Big thank you again for your time and patience.

  10. #10
    Join Date
    Dec 2005

    Default Re: Is it possible to block all incoming/outgoing traffic, except traffic you want to allow?

    First of all, I usually take replies in some open forums very lightly and not seriously. Anybody can claim to be an expert or throw out hald truths and pass these off as gospel.

    Many regular forums with regular posters with regular answers are taken more seriously.

    Hmmm SQL Slammer was patched years ago by MS and it affects only server OSes not desktops. Once the enterprise server or business server was patched, this is no longer a risk. Besides which I would expect the AV to capture this anyways.

    Stock Bot - never heard of it. Can you elaborate on this?

    IRC Flood can only affect IRC users. Plus they have to misconfigure the IRC client to allow unwanted files to be allowing the unwanted file in.

    ZA has had stateful packet inspection for years and still does. By the way, check out what company patented the term stateful packet inspection. Should be no surprise.

    Leaktests for fun or leaktests for selling product or making money off of leaktests or the real deal on leaktests?
    Ok the real deal. I shall show you what the real-world uses of leaktests translate like. See


    Now here is the true list of real-world leaktest exploits not some paranoid imaginery pretend threats. Plus this is coming from their own web site.
    Read it? Good. Notice the troyans and such listed will get first attacked and contained by the antivirus. Got an updated and half decent antivirus? Good. Then not a problem. These cannot attack you if the antivirus nailed these first and put a stop to it. Oh the "Related Trojans that are Unknown" - gee if these are unknown, then are these still really real-world eploits?

    ZA is a stately packet inspection firewall that works on the application layer.

    You want DPI? Then get an enterprise hardware or software type of firewall and spend the big $$$. Not needed.

    Really does the firewall really need stateful packet inspection if the user has a a SPI/NAT router? No not needed if the user has a router and the router is already doing SPI. OTOH the NAT of the router is probably doing about 99.8 per cent of the filtering anyways regardless if the SPI is activated or not.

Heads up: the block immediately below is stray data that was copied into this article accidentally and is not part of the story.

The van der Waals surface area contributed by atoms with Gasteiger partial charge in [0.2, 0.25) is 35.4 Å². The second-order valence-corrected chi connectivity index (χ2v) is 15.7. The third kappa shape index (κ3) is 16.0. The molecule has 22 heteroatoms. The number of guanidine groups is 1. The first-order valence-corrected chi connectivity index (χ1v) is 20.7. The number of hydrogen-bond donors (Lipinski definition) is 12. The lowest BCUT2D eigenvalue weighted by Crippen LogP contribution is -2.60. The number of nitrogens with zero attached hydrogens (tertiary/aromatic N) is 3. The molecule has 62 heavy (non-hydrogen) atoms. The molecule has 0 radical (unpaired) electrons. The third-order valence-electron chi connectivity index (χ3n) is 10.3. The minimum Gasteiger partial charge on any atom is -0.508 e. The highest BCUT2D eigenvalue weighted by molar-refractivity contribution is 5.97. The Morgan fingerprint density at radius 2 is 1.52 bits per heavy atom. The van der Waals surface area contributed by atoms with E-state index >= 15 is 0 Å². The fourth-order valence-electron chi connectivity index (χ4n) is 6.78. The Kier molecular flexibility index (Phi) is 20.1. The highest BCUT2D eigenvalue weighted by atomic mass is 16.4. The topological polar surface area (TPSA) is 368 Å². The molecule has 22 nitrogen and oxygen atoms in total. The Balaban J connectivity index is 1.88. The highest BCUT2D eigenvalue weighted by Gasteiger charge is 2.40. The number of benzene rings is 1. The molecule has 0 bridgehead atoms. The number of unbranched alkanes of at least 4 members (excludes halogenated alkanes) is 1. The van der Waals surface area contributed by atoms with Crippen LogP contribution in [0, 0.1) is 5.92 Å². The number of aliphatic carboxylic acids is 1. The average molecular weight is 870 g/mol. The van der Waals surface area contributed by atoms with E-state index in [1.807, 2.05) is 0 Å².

You have a router? I am curious? Is it properly secured? You do any IRC or mIRC? Any P2P or file sharing? Yes no?
    Download from crazkz sites or prono? Use any illicit warez?
    Any online gaming? Use a social web sites?

    Other forum's threads, not really interested. They do their thing and I do mine. I do not belong to their forum, so I cannot comment.

    But SPI is about as far as you need to go. No more. DPI is too much $$, resources and will slow the connection on the desktop level.. Plus it will probaly confuse the users and the user will get frustrated in the end.

    Even a plain packet filter if used properly will be very safe and effective and best most of those leaktests. It takes time to set it up, but can be done - jut create or keep adding the allowed sites (whitelist) and keep blocking any other sites.
    Sure the leaktest will always beat the plain packet filter- it will be able hijack browsers, inject into processes and do all kinds of nasty things. But the leaktest itself will never be able to go the home or botnet or needed server. So the leaktest will fail. The packet filter will get walked all over, but the filtering will still hold and will block the unwanted sites or IPs/ports/protocols. Kind of funny that the lowly plain packet filter if set up will do the best job if applied properly?

    But most people have no real idea about networking or internet or firewalls and instead reply on products.
    Many people have no idea about safe hex or good security practises so they reply on products.
    Once they get infected and get frustrated, they blame not themselves but the products.

    Ever notice most enterprise desktops have no firewall (window firewall maybe or some firewalling built in the antivirus) and just an antivirus? Thy don't seem to be too worried.
    Because the enterprise lan is secured by people who know what they are doing. Plus the desktops are never doing P2P or IRC or file sharing. The emails and the IMs are properly protected. Often the web browsers/browser ports are using just several regular protocols and are blocked off from the any unusal ports/protocols. Bad and unwanted sites/ports/protocols are usually blocked off in the LAN.
    Kind of hard to get to at work if the site is blocked off or open bad mail if it was first filtered by the email server or use IRC if the IRC ports are blocked.


    Message Edited by Oldsod on 02-29-2008 04:24 PM
    Best regards.